Elsewhere on the battlefield, there were few reports of major action on Tuesday. In the east, Ukraine says Moscow is trying to assault other areas along the main front, including pressing towards the city of Solviansk. In the south, Ukraine claimed in recent days to have pushed back Russian forces on a bank of the Inhulets River that forms a border of Russian-held Kherson province.
After having failed to capture Kyiv, been driven out of northern Ukraine and made only limited progress elsewhere in the east, Moscow has concentrated the full force of its armed might in recent days on Sievierodonetsk, which had a pre-war population of around 110,000.
Victory there and in adjoining Lysychansk would let Moscow claim control of Luhansk province, one of two eastern regions it claims on behalf of separatist proxies, partly achieving one of President Vladimir Putin’s stated war aims.
But the huge battle has come at a massive cost, which some Western military experts say could hurt Russia’s ability to fend off eventual Ukrainian counterattacks elsewhere, regardless of who wins the battle for Sievierodonetsk.
“Putin is now hurling men and munitions at the last remaining major population center in (Luhansk), Sievierodonetsk, as if taking it would win the war for the Kremlin. He is wrong,” the Washington-based Institute for the Study of War think tank wrote this week.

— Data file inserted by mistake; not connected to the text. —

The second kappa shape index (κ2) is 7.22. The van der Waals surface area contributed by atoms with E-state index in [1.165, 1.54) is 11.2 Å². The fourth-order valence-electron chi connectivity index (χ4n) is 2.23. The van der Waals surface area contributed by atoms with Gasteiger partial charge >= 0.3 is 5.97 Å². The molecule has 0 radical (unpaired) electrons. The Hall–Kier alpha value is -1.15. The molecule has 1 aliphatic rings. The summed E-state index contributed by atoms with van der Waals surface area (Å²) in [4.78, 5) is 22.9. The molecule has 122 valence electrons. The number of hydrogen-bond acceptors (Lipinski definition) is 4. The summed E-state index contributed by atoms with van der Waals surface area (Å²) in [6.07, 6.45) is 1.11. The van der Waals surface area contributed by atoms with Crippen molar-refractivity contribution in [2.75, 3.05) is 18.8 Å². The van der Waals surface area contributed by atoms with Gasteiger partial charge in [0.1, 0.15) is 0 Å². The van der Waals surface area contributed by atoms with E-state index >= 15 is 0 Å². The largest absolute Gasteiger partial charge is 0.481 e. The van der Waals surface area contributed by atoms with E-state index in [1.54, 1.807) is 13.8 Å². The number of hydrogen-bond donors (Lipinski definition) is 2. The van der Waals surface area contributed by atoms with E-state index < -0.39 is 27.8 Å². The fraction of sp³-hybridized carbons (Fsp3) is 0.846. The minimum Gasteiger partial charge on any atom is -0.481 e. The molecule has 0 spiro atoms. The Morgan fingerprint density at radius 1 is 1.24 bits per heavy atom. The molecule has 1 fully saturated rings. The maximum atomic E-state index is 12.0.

“When the Battle of Severodonetsk ends, regardless of which side holds the city, the Russian offensive at the operational and strategic levels will likely have culminated, giving Ukraine the chance to restart its operational-level counteroffensives to push Russian forces back.”
The EU on Monday agreed its toughest sanctions against Russia since the war began, for the first time targeting Russian sales of oil, by far Moscow’s main source of income.
The EU will now ban import of Russian oil by sea. Officials said that would halt two-thirds of Russia’s oil exports to Europe at once, and 90% by the end of this year as Germany and Poland also phase out imports by pipeline. read more
Hungary, which relies on Russian oil through a huge Soviet-era pipeline, secured an exemption, though EU officials said they expected this would be “temporary”. read more
Ukraine says the sanctions are taking too long and are still too full of holes to stop Russia: “If you ask me, I would say far too slow, far too late and definitely not enough,” said Ihor Zhovkva, deputy head of President Volodymyr Zelensky’s office.
Moscow, meanwhile, has switched off gas supplies to several EU countries in a dispute over how to receive payments, although the moves so far, during warm months when demand is lower, have yet to have the severest impact. On Tuesday, Russia switched off the main Dutch gas buyer, GasTerra, which said it would find supplies elsewhere. read more
Putin launched his invasion of Ukraine in February claiming Moscow aimed to disarm and “denazify” its neighbour. Ukraine and its Western allies call this a baseless pretext for a war to sixteen territories.
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Reporting by Reuters offices; Writing by Simon Cameron-Moore and Peter Graff; Editing by Stephen Coates and Alison Williams